110. Wallasch C, Weiss FU, Niederfellner G, Jallal B, Issing W, et al. Heregulin-dependent regulation of HER2/neu oncogenic signaling by heterodimerization with HER3. EMBO J 1995;14:4267-75.DOIPubMedPMC
111. Kobayashi M, Iwamatsu A, Shinohara-Kanda A, Ihara S, Fukui Y. Activation of ErbB3-PI3-kinase pathway is correlated with malignant phenotypes of adenocarcinomas. Oncogene 2003;22:1294-301.DOIPubMed
112. Roepstorff K, Grøvdal L, Grandal M, Lerdrup M, van Deurs B. Endocytic downregulation of ErbB receptors: mechanisms and relevance in cancer. Histochem Cell Biol 2008;129:563-78.DOIPubMedPMC
113. Frazier NM, Brand T, Gordan JD, Grandis J, Jura N. Overexpression-mediated activation of MET in the Golgi promotes HER3/ERBB3 phosphorylation. Oncogene 2018; doi: 10.1038/s41388-018-0537-0.DOIPubMed
114. Andrique L, Fauvin D, El Maassarani M, Colasson H, Vannier B, et al. ErbB3(80 kDa), a nuclear variant of the ErbB3 receptor, binds to the cyclin D1 promoter to activate cell proliferation but is negatively controlled by p14ARF. Cell Signal 2012;24:1074-85.DOIPubMed
115. Koumakpayi IH, Diallo JS, Le Page C, Lessard L, Gleave M, et al. Expression and nuclear localization of ErbB3 in prostate cancer. Clin Cancer Res 2006;12:2730-7.DOIPubMed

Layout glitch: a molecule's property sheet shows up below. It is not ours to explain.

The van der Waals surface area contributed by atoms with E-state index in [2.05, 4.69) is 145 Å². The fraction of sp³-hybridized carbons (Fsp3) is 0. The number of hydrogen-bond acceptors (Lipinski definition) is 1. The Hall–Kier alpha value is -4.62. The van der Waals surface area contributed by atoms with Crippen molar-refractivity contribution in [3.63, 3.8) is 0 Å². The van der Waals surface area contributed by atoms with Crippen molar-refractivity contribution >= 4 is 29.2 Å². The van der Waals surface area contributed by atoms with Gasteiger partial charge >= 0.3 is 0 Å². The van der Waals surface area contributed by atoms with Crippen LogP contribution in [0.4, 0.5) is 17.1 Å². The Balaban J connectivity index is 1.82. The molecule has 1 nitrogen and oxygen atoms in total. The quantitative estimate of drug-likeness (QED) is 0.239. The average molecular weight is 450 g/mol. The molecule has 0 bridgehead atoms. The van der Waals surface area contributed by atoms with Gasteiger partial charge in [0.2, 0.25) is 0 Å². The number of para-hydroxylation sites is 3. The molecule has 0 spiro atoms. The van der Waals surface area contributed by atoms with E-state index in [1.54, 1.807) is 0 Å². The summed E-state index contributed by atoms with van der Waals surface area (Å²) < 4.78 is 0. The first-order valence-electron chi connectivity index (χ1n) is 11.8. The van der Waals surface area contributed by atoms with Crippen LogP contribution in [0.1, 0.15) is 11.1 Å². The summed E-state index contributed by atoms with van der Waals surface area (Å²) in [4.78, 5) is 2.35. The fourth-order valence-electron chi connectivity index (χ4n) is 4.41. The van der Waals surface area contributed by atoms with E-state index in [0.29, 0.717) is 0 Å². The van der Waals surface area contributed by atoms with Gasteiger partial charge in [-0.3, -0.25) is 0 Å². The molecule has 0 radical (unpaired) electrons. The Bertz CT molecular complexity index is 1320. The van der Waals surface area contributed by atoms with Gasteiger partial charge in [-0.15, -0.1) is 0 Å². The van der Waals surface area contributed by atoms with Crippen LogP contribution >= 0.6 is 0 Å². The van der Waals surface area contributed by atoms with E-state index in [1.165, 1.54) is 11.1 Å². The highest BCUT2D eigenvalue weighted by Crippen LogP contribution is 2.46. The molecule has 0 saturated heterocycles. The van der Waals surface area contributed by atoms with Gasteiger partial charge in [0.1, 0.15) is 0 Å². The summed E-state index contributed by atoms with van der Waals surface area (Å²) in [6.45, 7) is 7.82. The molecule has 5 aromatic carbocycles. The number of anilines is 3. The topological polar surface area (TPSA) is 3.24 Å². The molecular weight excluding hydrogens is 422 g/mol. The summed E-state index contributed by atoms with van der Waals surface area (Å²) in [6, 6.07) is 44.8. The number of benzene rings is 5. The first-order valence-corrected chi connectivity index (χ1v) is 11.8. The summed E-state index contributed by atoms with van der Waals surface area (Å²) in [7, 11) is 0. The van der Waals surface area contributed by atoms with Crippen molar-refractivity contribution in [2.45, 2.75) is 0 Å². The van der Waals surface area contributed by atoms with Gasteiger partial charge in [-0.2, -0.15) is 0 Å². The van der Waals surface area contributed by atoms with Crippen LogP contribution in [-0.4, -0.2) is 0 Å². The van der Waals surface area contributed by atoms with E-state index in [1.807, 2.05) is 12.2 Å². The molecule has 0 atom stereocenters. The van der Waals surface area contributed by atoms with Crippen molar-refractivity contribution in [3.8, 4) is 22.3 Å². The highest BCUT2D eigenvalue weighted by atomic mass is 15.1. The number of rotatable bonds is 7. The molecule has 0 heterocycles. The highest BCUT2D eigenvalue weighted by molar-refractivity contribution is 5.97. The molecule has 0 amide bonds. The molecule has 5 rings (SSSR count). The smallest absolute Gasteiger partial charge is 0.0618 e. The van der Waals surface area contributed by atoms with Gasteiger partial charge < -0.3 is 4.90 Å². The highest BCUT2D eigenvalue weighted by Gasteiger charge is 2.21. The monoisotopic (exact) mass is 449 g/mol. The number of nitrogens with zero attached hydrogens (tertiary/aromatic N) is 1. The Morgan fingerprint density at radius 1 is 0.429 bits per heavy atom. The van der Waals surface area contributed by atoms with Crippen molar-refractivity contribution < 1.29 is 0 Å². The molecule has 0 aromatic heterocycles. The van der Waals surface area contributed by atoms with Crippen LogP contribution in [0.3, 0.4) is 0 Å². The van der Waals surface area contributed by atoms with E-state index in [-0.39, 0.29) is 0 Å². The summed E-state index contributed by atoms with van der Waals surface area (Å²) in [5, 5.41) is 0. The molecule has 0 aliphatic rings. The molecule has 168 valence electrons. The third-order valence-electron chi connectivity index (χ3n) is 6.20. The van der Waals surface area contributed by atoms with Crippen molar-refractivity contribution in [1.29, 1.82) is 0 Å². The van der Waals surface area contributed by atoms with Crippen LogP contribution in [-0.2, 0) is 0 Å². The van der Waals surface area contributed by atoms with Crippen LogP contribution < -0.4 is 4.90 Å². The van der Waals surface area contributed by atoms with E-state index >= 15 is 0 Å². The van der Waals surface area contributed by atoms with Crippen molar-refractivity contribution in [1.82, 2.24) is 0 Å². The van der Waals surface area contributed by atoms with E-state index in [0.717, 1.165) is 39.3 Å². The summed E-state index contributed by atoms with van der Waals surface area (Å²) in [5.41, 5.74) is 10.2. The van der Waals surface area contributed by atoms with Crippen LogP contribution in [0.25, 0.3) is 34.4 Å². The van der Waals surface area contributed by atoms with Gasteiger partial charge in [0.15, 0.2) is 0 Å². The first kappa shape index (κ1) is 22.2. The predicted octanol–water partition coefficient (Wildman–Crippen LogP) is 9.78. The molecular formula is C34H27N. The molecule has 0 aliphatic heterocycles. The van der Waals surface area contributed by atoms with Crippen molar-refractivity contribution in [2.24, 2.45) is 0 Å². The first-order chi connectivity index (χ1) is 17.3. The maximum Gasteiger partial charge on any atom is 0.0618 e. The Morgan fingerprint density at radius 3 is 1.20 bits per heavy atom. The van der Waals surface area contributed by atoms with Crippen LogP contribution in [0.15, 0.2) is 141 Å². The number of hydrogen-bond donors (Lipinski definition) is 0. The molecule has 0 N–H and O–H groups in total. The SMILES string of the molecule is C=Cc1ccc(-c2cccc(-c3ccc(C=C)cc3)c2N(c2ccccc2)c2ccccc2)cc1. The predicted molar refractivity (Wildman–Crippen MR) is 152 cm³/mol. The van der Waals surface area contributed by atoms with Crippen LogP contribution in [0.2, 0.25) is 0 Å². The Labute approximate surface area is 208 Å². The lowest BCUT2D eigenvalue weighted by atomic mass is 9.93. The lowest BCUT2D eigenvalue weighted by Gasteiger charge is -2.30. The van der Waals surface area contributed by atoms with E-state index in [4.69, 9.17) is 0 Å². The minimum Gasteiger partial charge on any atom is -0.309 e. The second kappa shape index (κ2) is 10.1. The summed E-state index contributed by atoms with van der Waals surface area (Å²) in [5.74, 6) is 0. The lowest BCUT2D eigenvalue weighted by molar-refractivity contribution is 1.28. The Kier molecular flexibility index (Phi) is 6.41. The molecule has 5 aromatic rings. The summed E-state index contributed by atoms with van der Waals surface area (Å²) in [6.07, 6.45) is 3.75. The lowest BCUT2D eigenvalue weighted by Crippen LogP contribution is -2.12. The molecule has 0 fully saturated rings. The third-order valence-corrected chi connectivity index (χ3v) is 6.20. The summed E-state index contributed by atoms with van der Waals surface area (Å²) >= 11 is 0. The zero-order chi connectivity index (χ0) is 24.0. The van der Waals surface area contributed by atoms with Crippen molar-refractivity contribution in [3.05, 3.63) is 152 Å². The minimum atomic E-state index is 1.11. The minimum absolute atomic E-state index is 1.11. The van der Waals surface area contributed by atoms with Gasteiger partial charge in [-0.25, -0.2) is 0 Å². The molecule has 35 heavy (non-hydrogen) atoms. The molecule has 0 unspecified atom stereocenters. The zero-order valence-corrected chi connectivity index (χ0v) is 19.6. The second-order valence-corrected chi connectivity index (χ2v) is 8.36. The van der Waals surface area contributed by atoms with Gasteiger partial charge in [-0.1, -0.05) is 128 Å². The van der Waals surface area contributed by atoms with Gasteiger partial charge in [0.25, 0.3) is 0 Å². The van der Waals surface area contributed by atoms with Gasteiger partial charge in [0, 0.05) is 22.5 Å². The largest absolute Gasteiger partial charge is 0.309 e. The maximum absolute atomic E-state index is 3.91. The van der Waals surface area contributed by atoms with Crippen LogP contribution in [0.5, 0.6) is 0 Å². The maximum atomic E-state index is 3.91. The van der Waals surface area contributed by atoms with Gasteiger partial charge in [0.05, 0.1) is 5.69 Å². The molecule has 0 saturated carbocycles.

116. Cheng CJ, Ye XC, Vakar-Lopez F, Kim J, Tu SM, et al. Bone microenvironment and androgen status modulate subcellular localization of ErbB3 in prostate cancer cells. Mol Cancer Res 2007;5:675-84.DOIPubMedPMC
117. Yarden Y, Pines G. The ERBB network: at last, cancer therapy meets systems biology. Nat Rev Cancer 2012;12:553-63.DOIPubMed
118. Schlessinger J, Lemmon MA. Nuclear signaling by receptor tyrosine kinases: the first robin of spring. Cell 2006;127:45-8.DOIPubMed
119. Mendoza-Naranjo A, El-Naggar A, Wai DH, Mistry P, Lazic N, et al. ERBB4 confers metastatic capacity in Ewing sarcoma. EMBO Mol Med 2013;5:1087-102.DOIPubMedPMC
120. Ljuslinder I, Malmer B, Isaksson-Mettävainio M, Oberg A, Henriksson R, et al. ErbB 1-4 expression alterations in primary colorectal cancers and their corresponding metastases. Anticancer Res 2009;29:1489-94.PubMed